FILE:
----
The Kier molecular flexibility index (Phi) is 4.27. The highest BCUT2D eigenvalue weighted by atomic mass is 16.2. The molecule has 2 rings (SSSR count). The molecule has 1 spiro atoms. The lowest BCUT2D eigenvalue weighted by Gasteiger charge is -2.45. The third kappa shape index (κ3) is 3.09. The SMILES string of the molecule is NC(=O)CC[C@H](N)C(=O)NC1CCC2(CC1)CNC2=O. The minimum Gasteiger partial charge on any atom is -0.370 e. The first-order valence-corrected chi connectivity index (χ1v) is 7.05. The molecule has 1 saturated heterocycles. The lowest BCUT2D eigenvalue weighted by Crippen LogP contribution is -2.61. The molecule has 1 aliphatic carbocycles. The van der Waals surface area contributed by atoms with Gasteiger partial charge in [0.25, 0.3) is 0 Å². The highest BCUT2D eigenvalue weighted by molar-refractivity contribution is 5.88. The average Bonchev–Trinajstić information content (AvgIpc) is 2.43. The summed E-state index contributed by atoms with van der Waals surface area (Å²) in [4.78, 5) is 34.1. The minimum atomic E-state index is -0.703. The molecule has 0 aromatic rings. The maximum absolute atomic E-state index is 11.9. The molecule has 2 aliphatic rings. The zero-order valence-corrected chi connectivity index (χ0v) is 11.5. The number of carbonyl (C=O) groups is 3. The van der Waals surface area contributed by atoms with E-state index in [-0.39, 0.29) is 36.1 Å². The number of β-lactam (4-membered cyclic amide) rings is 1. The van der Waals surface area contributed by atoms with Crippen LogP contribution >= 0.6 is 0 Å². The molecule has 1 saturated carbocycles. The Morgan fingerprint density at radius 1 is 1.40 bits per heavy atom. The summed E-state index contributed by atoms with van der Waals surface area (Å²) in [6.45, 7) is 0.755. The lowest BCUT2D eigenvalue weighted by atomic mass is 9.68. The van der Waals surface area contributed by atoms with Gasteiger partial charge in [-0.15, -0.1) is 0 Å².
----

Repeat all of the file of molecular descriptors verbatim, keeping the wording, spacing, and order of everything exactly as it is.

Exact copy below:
The Kier molecular flexibility index (Phi) is 4.27. The highest BCUT2D eigenvalue weighted by atomic mass is 16.2. The molecule has 2 rings (SSSR count). The molecule has 1 spiro atoms. The lowest BCUT2D eigenvalue weighted by Gasteiger charge is -2.45. The third kappa shape index (κ3) is 3.09. The SMILES string of the molecule is NC(=O)CC[C@H](N)C(=O)NC1CCC2(CC1)CNC2=O. The minimum Gasteiger partial charge on any atom is -0.370 e. The first-order valence-corrected chi connectivity index (χ1v) is 7.05. The molecule has 1 saturated heterocycles. The lowest BCUT2D eigenvalue weighted by Crippen LogP contribution is -2.61. The molecule has 1 aliphatic carbocycles. The van der Waals surface area contributed by atoms with Gasteiger partial charge in [0.25, 0.3) is 0 Å². The highest BCUT2D eigenvalue weighted by molar-refractivity contribution is 5.88. The average Bonchev–Trinajstić information content (AvgIpc) is 2.43. The summed E-state index contributed by atoms with van der Waals surface area (Å²) in [4.78, 5) is 34.1. The minimum atomic E-state index is -0.703. The molecule has 0 aromatic rings. The maximum absolute atomic E-state index is 11.9. The molecule has 2 aliphatic rings. The zero-order valence-corrected chi connectivity index (χ0v) is 11.5. The number of carbonyl (C=O) groups is 3. The van der Waals surface area contributed by atoms with E-state index in [-0.39, 0.29) is 36.1 Å². The number of β-lactam (4-membered cyclic amide) rings is 1. The van der Waals surface area contributed by atoms with Crippen LogP contribution >= 0.6 is 0 Å². The molecule has 1 saturated carbocycles. The Morgan fingerprint density at radius 1 is 1.40 bits per heavy atom. The summed E-state index contributed by atoms with van der Waals surface area (Å²) in [6.45, 7) is 0.755. The lowest BCUT2D eigenvalue weighted by atomic mass is 9.68. The van der Waals surface area contributed by atoms with Gasteiger partial charge in [-0.15, -0.1) is 0 Å².